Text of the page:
31 Nights

And she lived to tell

There came the day, in the middle of July, when Red River dried up. Sixth Street was washed up, too. The creaking of shoes on the sidewalk turned into sluggish beats. The smell of too much cologne and expensive hair product became nauseating. The rock all sounded like roll. On this night, I got fed up. There must be more than this. Where is this fabled "Live Musical Capital"? There are dozens and dozens – hell, hundreds, maybe – of venues and semivenues from Highway 183 to 71, and I'll be damned if I spend one more night on this strip. And so it was.

Thirty-one nights later – I'm writing this Wednesday morning, Sept. 1 – I'm regretting that day. OK, I'm not really, because I discovered a whole new Austin, but now I'm thinking there must have been an easier way. All those nights spent in a bar or coffee shop or outdoor space off of Red River and Sixth. Off of the beaten path, as they say. Here's what I learned.

1) There's more music in Austin than there probably should be.

2) You can visit any part of town at any time on any day and see bands of differing calibers.

3) The human body is not meant to enjoy the luxurious qualities of Austin nightlife every single evening.

Warning: Do not try this at home. With September rearing its head, my house in boxes strewn across rooms, my cats lonely and neglected, I can only say that 31 nights of music is a ... very ... very ... very ...

[Ed. note: ... wasted young lady.]


NS = no smoking

S = smoking

SS = sometimes smoking

NC = no cover

C = cover

SC = sometimes cover

BL = beer & liquor

B = beer only

NB = no beer

BYOB = well, BYOB

F = food

NF = no food

Time Code:

Time listed = NOT hours of operation but rather when Darcie was in the house

1. Jovita's

1619 S. First; 447-7825
(6-8pm) NS, SC, BL, F

What have I done? No one warned me about screaming, dancing children. A blond 2-year-old bounces in his pampers, which need their oil changed. Now. The Dads Who Rock – Matt the Electrician, Nathan Hamilton, Michael Fracasso, and Beaver Nelson – with their weekly song-swapping and backslapping, they're used to this sort of thing. Hamilton's honey-coated voice is sticky, and the children are drawn to the jar like Pooh.

2. Ego's Lounge

510 S. Congress; 474-7091,
(8-10pm) S, C, BL, NF

Honky happy hour in a garage bar, and not a martini in sight. Gimme a beer, Coach. Ego's, dark, dingy, cheap, but happy hour is 5-7pm tops, and it's edging up on 9pm now. The trio takes the postage stamp stage, and not everyone knows their eardrums are about to rupture. Southern rock is ignorant of decibels, but in this burrow, do we really need a freight train through the amps? Cuervo please.

3. D&L's Texas Music Cafe

1321 S. Congress; 445-4441,
(8-10:30pm) S, NC, BL, F

This oak tree center-stage is hitting all the wrong notes. The giant's old, and Slim Richey's hairy, so don't call the trimmer yet. Julie Lowry belts out saucy tunes from the Thirties – "(Get Your Kicks on) Route 66," "When I Get Low I Get High" – like she invented the speakeasy. The patio at D&L's ain't so clandestine. The inimitable Alan Munde sits low, head down. Slim laughs, Francy cackles. Sweat drips down my neck, while mosquitoes liquor up behind my knees. Texas summers. "We're gonna take a five-minute break, and be back in 30."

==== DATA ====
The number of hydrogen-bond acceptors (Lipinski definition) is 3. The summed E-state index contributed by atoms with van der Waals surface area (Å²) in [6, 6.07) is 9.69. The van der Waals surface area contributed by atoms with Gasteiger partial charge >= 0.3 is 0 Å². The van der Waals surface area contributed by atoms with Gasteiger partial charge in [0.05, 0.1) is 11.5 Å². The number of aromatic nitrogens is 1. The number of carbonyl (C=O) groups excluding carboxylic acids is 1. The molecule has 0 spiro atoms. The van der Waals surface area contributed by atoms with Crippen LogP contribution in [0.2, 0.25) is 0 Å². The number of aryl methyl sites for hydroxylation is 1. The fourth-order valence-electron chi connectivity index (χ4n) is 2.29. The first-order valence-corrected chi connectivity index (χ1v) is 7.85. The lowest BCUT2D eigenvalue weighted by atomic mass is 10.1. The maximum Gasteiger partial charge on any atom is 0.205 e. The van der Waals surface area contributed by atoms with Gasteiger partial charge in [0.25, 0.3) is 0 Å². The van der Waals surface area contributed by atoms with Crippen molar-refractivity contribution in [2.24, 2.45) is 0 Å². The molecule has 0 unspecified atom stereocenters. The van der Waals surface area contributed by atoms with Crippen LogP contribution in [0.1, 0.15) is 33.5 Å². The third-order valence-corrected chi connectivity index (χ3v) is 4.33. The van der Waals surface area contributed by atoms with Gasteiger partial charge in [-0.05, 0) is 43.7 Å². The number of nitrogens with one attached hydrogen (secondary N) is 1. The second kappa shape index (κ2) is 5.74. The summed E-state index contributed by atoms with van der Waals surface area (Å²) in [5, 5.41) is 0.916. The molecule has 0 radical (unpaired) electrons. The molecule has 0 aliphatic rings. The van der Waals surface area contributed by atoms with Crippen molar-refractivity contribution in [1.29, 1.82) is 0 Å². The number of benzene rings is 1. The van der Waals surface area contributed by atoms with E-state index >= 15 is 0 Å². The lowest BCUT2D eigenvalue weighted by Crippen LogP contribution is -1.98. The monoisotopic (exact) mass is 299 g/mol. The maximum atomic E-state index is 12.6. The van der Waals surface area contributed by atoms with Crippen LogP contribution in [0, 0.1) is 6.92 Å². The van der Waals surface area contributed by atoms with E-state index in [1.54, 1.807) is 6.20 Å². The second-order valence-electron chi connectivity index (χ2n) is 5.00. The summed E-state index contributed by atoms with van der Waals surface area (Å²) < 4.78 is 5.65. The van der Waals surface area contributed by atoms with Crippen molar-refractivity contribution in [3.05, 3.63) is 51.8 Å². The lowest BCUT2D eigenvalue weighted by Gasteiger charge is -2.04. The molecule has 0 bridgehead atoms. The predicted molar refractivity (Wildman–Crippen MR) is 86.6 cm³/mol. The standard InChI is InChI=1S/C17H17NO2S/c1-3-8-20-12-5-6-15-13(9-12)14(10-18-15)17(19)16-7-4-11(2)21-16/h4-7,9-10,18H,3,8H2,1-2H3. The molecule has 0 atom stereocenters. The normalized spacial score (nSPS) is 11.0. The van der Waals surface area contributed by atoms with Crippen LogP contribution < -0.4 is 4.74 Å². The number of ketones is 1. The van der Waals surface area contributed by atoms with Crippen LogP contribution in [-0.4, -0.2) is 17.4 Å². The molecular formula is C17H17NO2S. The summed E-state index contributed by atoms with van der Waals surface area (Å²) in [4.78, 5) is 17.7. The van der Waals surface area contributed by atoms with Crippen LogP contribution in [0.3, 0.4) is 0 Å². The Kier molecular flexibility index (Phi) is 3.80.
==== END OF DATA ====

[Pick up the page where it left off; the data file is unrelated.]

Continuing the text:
4. Waterloo Ice House

1106 W. 38th; 451-5245,
(8:30-9:30pm) NS, NC, B, F

Six middle-aged guys and one young lady sit in a circle facing one another, backs to the tiny crowd. Bows sway, fingers strum, Ptarmigan jigs. They must be Irish; red hair and freckles meet ballads and love songs. The only thing missing is the dancer ... and a set list.
Jerm Pollet (l) & Stacy Hoobler at Cafe Mundi
Jerm Pollet (l) & Stacy Hoobler at Cafe Mundi (Photo By John Anderson)

5. Cafe Mundi

1704 E. Fifth; 236-8634,
(8-10:15pm) S, NC, B, F

Here on the tracks, Tamaras, a "singer-songwriter" from L.A., is wailing like a hyena. This is why hippies get such a bad rap. Hours past her call time, she relinquishes the Eastside spotlight to Jerm Pollet & the Total Foxes. Well, one total fox. Stacy Hoobler spins sticks like Peter Criss under the banana leaves. As Pollet launches into an opus about ostriches turning into emus 3 million years ago ("Flightless Loverbirds"), the air outside the cafe gains weight, and the small platform blends into the towering greenery. I need more coffee.

6. Carousel Lounge

1110 E. 52nd; 452-6790
(9:30pm-12:30am) S, C, B & BYOB, NF

The Carousel Lounge: drunk, stubborn, old, just like the clientele. Not East enough for the ghetto, not West enough to be moneyed, this is the place for Austin tradition: Hoot Night. Both the Pretty Please and Fellowship Students cancel, so the underdogs shine. Shawn Jones of Something Happened organizes these tributes, and as Carousel fixture Stella Boes swears, they're almost as important as the real deal. With Things That Go Pop setting the Bowie bar high, Life on Mars is the next best thing to Ziggy at the Backyard. Did I mention you can bring your own (urp) bottle?

7. Hole in the Wall

2538 Guadalupe; 477-4747,
(11pm-2am) S, NC, BL, NF